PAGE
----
According to the assistant Emmanuel NDORIMANA, the forests of Central Africa play a key role in carbon sequestration and they provide an opportunity to combine the efforts of countries to take advantage of them and implement nationally determined contributions and make them more ambitious for the development of communities in COMIFAC member countries. For him, COP27 has taken an important step by creating a fund for loss and damage, and making it operational in the coming period, while appreciating the fact that the United Nations has decided to support this effort at every stage of the process.
At the end of this work, the participants took ownership of the results of the work done by the different bodies during COP 27; the stakes of the future deadlines under the UNFCCC were identified and a strategy for the participation of the sub-region in the future deadlines was elaborated by the participants; an inventory of the revision process of the NDCs in the COMIFAC member countries was made by all the participants;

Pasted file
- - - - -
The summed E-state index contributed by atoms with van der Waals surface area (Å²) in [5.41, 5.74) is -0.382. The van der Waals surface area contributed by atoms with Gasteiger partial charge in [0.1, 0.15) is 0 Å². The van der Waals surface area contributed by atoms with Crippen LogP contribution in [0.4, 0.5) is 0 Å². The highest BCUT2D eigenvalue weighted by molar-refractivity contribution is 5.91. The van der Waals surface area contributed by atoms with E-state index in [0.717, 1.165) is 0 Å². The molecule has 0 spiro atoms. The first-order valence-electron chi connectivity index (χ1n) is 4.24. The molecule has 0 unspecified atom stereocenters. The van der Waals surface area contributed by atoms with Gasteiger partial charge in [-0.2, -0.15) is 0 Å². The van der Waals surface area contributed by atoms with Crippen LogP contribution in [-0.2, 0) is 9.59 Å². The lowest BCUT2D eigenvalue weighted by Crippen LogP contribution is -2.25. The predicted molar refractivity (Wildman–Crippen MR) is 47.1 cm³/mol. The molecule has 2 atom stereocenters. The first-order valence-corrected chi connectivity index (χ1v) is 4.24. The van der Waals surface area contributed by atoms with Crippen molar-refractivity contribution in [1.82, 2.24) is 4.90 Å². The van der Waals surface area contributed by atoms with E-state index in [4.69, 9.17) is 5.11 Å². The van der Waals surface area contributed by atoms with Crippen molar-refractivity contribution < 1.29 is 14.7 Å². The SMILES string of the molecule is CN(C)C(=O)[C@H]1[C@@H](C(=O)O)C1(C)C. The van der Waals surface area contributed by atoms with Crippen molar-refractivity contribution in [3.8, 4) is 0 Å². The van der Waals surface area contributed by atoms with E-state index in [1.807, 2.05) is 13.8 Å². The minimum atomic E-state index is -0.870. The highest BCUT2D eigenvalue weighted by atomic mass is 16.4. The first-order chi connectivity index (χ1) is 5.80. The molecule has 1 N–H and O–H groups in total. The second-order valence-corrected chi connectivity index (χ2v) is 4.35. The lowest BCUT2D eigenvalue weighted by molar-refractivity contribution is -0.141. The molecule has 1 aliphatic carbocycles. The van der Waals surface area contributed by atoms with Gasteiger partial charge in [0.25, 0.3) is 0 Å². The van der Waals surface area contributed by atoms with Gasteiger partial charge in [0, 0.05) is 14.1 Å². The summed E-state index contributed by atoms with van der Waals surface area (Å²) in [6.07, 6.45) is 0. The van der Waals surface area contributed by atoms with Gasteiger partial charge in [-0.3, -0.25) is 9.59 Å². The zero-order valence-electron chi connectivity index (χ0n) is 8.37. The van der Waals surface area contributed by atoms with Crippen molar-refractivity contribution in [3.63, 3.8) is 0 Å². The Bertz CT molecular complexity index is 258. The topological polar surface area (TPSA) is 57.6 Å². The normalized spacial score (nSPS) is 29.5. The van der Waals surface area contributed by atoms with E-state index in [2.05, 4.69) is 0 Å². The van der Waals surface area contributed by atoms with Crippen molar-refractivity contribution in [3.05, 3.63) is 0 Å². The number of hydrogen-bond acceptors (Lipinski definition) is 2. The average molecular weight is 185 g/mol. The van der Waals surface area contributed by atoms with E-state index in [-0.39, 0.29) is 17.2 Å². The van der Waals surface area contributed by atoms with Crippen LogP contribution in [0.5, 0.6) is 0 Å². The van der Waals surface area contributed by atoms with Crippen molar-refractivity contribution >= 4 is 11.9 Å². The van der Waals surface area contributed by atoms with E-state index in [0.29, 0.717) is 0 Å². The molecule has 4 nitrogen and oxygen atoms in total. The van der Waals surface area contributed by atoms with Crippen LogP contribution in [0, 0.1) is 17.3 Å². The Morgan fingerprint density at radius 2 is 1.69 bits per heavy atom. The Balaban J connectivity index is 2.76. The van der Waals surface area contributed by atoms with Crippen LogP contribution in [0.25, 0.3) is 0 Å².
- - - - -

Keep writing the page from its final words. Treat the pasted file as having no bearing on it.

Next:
About fifty participants from the following countries took part in the workshop: Angola, Burundi, Cameroon, Congo, Equatorial Guinea, Central African Republic, Democratic Republic of Congo, and Chad; the National Focal Points of the UNFCCC; the National NDC Officers, the National REDD+ Coordinators, and the COMIFAC National Coordinators.
The representatives of the COMIFAC Executive Secretariat, technical and financial partners (OCFSA, TRAFFIC, USFW, WCS, WWF) and Civil Society organizations: CIFREDD, FENSED, PARTNERSHIP, PRRPB, RECEIAC, REFADD, REJEFAC, REPAR) were also present.
As a reminder, the 27th session of the Conference of the Parties to the United Nations Framework Convention on Climate Change (COP 27) was held from 6 to 19 November 2022 in Egypt. About 30,000 delegates from States, institutions and non-state actors participated.
Among the key stakes was the recognition of the "reparation" of the "loss and damage", irreversible damage caused by the climate disruption in the most "vulnerable" countries. This acknowledgement of the responsibility of the countries that emit the most greenhouse gases and of the necessary reparations that result from it, is a victory for civil society organizations, particularly in the South, which had been working for years to promote it as a concrete implementation of the notion of "climate justice".